About an hour ago, my friend asked me, via telephone, what was on my agenda for the rest of the day.
“Not much,” I said. The air was off in the office, so I decided that working at Starbucks would be more fun than marinating in my own sweat. Quick aside–when you’re overheated, coffee isn’t the best beverage choice. Anyway, the air was off–I told her–so I planned on doing some client work for Gunner Technology from Starbucks and wrapping up a few items for ESPN before going to relax in my gym’s hot tub. Also–probably not the best idea when you can’t sweat anymore.
As I was telling her this, I realized I hadn’t written my post for the week, so I asked her what she wished she would have known when she was making her way through school. Now, she’s a really smart cookie, and I’m glad she is because I was plum out of ideas.
She tells me she wished she would have known that it was OK to take classes that didn’t directly contribute to her degree or to her minimum credits required to graduate.
(This of course, is fiction. I did hours of research throughout the week to deliver you the best topic the Internet has to offer on career advice. Don’t tell her that, though.)
I’m intentionally burying the lead (as those crazy journalists say) to make a point. Going on tangents is good once and a while, and you can learn a lot from them. I wish I would have followed this advice going through college.
I started as a business major at the University of Florida, switched to journalism after two semesters and graduated less than a year and a half later. I took exactly what I needed and nothing more. Two years, I had my bachelor’s degree. Boom! I was ready for the real world. But, as I’m now in the workplace, I realize that so few people work in a field that they got their undergraduate degree for.
I cut my teeth as a web developer. I took one C++ class in college and dropped it. My point is, who knows where you are going to be 10 years after graduation? If you’re a math major and want to know what color underwear Napoleon wore, take a French history class. If you’re a liberal arts major and you want to know why the golden ratio is so naturally appealing, take a design class about fractals.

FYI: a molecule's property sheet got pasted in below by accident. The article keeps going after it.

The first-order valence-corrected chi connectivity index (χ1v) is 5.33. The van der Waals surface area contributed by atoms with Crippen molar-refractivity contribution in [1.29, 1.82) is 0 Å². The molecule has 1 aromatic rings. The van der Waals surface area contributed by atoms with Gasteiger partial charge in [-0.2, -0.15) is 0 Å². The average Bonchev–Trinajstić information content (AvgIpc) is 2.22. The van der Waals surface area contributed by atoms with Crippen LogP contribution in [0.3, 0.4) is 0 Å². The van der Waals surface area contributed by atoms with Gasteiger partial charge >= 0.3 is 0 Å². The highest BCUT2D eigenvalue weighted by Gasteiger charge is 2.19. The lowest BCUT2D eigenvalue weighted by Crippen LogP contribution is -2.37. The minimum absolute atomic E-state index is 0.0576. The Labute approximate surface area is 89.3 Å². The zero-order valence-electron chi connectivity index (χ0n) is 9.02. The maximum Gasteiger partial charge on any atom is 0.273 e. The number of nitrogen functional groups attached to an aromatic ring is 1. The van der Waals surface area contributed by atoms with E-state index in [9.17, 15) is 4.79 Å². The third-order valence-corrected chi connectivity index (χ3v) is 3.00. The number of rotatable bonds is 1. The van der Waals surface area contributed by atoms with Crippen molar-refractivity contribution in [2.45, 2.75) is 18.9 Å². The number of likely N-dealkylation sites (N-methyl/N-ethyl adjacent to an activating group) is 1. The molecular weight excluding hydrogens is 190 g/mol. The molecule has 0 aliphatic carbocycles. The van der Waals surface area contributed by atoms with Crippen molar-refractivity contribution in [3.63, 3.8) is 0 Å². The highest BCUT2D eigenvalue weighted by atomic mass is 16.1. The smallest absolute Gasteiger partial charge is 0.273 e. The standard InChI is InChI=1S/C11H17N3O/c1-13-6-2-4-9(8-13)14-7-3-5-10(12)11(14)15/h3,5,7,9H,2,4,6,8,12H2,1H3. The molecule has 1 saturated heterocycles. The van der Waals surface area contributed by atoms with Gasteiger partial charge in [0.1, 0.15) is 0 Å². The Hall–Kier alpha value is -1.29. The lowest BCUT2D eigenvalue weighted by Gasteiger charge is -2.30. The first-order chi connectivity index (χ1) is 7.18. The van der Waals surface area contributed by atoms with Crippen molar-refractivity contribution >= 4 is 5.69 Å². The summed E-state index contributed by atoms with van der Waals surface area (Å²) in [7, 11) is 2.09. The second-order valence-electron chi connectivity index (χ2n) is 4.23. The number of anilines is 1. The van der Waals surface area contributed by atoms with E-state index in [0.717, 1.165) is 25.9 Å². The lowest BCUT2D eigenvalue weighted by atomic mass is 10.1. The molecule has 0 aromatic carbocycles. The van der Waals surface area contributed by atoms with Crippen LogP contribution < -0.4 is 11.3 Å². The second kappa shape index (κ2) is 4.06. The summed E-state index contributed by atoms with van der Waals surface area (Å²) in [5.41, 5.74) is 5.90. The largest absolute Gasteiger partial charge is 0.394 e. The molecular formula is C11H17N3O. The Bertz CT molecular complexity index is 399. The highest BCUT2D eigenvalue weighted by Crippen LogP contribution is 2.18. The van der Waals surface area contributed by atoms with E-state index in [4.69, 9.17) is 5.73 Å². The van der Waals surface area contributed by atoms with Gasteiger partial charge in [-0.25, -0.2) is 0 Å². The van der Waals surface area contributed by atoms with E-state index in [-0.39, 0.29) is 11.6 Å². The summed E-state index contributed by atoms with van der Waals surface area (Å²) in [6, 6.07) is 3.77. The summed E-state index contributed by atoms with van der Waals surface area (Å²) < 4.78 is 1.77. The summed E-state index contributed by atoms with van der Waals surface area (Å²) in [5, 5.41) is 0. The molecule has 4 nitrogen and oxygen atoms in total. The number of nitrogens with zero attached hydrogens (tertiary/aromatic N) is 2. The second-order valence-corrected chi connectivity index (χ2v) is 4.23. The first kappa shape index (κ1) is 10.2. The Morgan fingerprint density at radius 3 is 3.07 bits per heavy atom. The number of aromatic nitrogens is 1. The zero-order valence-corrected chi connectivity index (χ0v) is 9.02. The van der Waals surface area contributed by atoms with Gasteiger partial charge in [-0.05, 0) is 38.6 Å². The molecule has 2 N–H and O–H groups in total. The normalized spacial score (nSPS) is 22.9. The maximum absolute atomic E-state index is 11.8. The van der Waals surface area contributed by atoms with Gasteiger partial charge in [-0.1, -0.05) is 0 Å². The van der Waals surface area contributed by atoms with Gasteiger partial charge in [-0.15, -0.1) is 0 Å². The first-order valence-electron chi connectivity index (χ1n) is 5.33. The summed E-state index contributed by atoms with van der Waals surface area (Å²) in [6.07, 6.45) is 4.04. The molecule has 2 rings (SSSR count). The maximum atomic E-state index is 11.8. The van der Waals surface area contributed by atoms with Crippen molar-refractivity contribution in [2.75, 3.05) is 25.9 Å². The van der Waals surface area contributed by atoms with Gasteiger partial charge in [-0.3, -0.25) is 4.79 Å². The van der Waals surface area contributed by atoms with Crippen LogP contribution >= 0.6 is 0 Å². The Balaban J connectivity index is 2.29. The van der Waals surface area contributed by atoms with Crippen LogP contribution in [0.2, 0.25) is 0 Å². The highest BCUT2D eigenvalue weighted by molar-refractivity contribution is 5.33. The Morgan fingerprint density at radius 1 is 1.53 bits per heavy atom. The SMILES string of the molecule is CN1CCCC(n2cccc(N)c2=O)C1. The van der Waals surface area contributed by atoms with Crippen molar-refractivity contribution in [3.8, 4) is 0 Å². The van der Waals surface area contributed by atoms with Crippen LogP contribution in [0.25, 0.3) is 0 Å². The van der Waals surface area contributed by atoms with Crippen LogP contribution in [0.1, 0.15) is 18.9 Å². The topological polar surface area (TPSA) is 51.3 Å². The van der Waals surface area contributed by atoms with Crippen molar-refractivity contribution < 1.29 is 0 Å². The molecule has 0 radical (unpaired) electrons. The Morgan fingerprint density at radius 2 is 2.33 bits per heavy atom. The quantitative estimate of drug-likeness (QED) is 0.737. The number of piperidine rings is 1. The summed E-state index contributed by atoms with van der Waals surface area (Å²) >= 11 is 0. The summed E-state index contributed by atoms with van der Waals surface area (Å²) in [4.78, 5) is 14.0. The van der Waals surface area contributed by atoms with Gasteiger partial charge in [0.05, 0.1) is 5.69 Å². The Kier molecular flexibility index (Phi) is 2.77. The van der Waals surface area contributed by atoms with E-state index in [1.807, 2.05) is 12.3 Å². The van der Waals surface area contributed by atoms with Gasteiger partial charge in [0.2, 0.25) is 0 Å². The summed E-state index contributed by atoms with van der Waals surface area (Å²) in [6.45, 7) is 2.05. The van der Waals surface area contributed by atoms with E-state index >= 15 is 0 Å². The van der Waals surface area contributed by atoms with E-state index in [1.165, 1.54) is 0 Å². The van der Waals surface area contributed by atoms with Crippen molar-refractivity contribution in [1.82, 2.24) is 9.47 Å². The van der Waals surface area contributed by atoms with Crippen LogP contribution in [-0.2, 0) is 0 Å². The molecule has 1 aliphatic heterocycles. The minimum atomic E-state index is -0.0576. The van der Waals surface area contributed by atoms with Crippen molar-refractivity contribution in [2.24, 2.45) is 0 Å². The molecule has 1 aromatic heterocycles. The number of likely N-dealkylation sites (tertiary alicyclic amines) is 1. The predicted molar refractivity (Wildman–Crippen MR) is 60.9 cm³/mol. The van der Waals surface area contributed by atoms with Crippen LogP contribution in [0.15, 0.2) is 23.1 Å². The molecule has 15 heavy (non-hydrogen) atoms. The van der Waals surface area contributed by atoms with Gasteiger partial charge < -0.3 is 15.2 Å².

Does that mean you graduate four months later? Maybe.
Does that mean you may uncover a hidden passion? Maybe.
But isn’t that second ‘maybe’ a little bit more important than the next?
Like I said, I was a journalism major, hell bent on making it to ESPN as talent (reporter, analyst, talk show host, etc), but because I ended up taking a class on Digital Media, taught by an excellent professor, I discovered what I really wanted to do and made my way to ESPN as a web developer and later, manager.
Better yet, ESPN afforded me the opportunity to get my MBA where I discovered my passion for entrepreneurship even though I started my MBA with the goal of climbing the corporate latter.
In business, you hear the word ‘pivot’ all the time. Your business or company has to be nimble enough to pivot and change its business model and operating procedures. Well, as a student, pivot if you find something you’re passionate or more passionate about. And be nimble and open enough to allow it to happen.
Cody is a Product Manager and Social Media Specialist at ESPN. He manages, conceptualizes and develops many of the social aspects of ESPN.com. He also is Founder and CEO for Gunner Technology, Inc an end-to-end Web strategy company, providing solutions for businesses. Previously, Cody worked as a developer for ESPN.com, building many of the live scoreboards and GameCast applications. In a previous life, he covered Florida Gator sports as a beat reporter, talk show host and television producer. Cody earned an MBA, Masters Degree in Communication and Bachelors Degree in Journalism from the University of Florida. He currently lives in Los Angeles.